It took just a few days for Monica Muquinche to reach New York after leaving Ecuador’s Andean highlands with her 10-year-old son.
She flew to Mexico City, took a bus to the U.S. border, boated across and was detained by the Border Patrol. After one night in custody in Texas, she was released and then headed to the Big Apple.
“I think God protected us,” said the 35-year-old, whose husband disappeared last year while trying to make the same journey.
Muquinche is part of an extraordinary number of Ecuadorians coming to the United States. They surpassed El Salvadorans as the fourth-largest nationality encountered by U.S. authorities on the Mexican border, behind Mexicans, Guatemalans and Hondurans. U.S. authorities stopped Ecuadorians 17,314 times in July, compared with 3,598 times in January.
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Those from the South American nation were the single largest nationality encountered by the U.S. Border Patrol in the busy El Paso sector in July, even more than Mexicans.
Other nontraditional nationalities have shown large increases in unauthorized arrivals to the U.S., including Brazilians and Venezuelans. But Ecuador stands out because of its small population — fewer than 18 million people.
The rise, which appears to be rooted partly in the coronavirus pandemic and a Mexican policy, also has led to increasing numbers of Ecuadorians vanishing along the perilous journey.
Ecuador's economy had been struggling for several years before COVID-19 devastated it. Hundreds of thousands lost jobs, and officials said 70% of businesses closed at least temporarily.
Meanwhile, Mexico's government announced in 2018 that Ecuadorians could visit without a visa. That gave those with a passport and a plane ticket a huge leap toward the U.S. border once pandemic travel restrictions were lifted.
More than 88,000 Ecuadorians left their homeland for Mexico in the first half of 2021, and more than 54,000 of them haven’t returned, according to Ecuadorian government data. More than 22,000 of those trips occurred in July alone.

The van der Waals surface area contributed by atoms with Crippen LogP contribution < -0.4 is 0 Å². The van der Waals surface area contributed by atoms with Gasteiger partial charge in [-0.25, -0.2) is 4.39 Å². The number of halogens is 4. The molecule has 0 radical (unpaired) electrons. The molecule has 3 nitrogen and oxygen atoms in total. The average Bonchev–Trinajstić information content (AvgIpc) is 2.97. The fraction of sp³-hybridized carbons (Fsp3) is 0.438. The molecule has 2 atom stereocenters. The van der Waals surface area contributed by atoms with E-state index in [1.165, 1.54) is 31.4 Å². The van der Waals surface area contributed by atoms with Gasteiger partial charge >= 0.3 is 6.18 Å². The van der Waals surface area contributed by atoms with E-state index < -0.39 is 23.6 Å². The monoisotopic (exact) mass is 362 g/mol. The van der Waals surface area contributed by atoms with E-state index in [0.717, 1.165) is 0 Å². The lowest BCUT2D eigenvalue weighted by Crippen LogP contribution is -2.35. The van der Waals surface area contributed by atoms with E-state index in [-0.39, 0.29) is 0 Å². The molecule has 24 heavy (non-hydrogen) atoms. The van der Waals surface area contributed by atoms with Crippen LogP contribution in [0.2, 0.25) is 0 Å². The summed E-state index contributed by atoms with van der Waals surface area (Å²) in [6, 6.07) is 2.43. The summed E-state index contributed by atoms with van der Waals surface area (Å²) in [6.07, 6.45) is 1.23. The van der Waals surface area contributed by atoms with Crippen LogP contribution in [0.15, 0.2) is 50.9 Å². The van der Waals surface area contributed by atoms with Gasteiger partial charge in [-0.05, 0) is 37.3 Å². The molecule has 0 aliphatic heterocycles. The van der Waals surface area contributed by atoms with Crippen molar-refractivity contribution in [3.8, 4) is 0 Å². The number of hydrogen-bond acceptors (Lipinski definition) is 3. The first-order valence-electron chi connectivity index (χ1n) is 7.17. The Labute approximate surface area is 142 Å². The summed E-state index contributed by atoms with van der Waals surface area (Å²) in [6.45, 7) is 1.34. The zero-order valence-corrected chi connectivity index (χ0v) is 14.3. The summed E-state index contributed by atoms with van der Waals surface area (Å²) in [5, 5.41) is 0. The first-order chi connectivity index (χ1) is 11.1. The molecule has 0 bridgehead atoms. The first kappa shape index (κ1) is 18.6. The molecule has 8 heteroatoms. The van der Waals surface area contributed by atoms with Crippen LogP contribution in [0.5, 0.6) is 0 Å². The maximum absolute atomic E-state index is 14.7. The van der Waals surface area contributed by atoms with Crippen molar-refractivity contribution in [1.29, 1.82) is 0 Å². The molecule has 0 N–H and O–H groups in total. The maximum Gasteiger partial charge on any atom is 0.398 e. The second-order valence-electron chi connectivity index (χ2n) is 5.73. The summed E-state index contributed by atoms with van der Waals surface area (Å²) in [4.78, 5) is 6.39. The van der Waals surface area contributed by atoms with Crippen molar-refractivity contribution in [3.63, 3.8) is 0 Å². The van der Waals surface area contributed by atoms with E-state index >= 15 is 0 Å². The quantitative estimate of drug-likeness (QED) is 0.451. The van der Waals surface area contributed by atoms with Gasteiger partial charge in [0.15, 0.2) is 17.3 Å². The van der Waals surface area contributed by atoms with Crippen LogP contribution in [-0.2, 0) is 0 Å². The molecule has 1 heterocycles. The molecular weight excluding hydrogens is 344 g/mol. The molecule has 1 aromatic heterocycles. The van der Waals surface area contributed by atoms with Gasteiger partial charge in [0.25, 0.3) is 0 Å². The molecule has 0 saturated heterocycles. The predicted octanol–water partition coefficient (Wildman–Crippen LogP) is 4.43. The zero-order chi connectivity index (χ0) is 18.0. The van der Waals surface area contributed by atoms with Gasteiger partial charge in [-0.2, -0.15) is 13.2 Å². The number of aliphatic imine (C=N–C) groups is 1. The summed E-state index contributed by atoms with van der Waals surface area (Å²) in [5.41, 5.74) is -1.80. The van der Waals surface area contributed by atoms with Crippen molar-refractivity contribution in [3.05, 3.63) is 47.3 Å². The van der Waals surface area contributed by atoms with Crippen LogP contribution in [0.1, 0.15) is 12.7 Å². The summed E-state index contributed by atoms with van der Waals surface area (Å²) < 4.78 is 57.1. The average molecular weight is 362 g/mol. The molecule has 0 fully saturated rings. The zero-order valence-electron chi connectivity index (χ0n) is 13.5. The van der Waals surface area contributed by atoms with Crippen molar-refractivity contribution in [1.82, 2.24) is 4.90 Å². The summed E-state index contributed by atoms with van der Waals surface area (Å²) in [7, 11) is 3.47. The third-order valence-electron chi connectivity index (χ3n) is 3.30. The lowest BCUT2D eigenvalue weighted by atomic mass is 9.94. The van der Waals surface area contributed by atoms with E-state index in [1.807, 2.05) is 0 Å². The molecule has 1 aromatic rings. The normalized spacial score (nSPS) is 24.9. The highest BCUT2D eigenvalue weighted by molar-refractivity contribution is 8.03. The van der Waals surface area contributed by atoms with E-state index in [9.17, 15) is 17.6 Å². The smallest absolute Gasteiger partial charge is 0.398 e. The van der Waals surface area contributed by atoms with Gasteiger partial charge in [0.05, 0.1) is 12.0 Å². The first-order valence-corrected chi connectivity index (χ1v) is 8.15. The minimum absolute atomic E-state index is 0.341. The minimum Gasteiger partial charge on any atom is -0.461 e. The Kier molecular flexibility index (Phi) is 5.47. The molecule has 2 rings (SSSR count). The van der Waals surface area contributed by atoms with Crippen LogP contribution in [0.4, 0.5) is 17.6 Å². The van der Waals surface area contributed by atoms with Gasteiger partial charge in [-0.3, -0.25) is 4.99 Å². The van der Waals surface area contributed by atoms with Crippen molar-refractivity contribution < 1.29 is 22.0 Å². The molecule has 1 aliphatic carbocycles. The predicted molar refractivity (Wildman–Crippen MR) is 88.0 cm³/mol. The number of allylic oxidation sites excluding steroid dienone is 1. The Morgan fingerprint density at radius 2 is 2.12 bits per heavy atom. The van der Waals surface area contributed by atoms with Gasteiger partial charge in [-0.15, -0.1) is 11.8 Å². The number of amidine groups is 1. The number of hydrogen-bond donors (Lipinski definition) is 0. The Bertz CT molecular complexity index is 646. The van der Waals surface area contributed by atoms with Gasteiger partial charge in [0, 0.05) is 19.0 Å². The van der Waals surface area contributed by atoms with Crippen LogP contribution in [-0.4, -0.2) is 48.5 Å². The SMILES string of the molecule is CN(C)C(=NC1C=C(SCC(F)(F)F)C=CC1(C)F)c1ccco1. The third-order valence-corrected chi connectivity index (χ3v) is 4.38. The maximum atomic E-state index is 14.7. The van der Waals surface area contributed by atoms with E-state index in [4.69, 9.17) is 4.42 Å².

“Since 2018, we have seen a big increase in Ecuadorians taking the Mexican route" rather than trying the more complicated and dangerous path through Central America, said William Murillo, co-founder of the law firm 1800migrante.com that handles immigration cases.
While Ecuadorians no longer needed smugglers for the journey north, they were turning in greater number to smugglers who could get them across the U.S. border itself.
Murillo said smugglers “lie, trick people. We predicted we would have many deaths and disappeared migrants.”
The Foreign Ministry said this month that 54 Ecuadorians have been reported missing since the start of 2019 while trying to cross the U.S. border. Nineteen have disappeared so far this year.
The sudden leap in migration led Mexico to end the visa-free option. As of Saturday, Ecuadorians will once again need a visa. Mexican officials said the requirement is “a provisional measure that will help ensure that Ecuadorians do not fall prey to human trafficking networks."
Murillo said the election of President Joe Biden increased hope among would-be migrants because they perceived he would be friendlier than his predecessor, Donald Trump. False rumors spread about U.S. authorities allowing migrants to cross the border, the attorney said.
Gloria Chavez, chief of the Border Patrol’s El Paso sector, has said Ecuadorians are not subject to pandemic powers that allow the government to expel migrants at the border on the grounds it prevents spread of the coronavirus.
The agency started noticing the surge in Ecuadorians last year, she said.
“We started seeing an increase slowly in every week after we started seeing more Ecuadorians come into our area. And that’s how we started noticing that there was a trend,” Chavez said in May.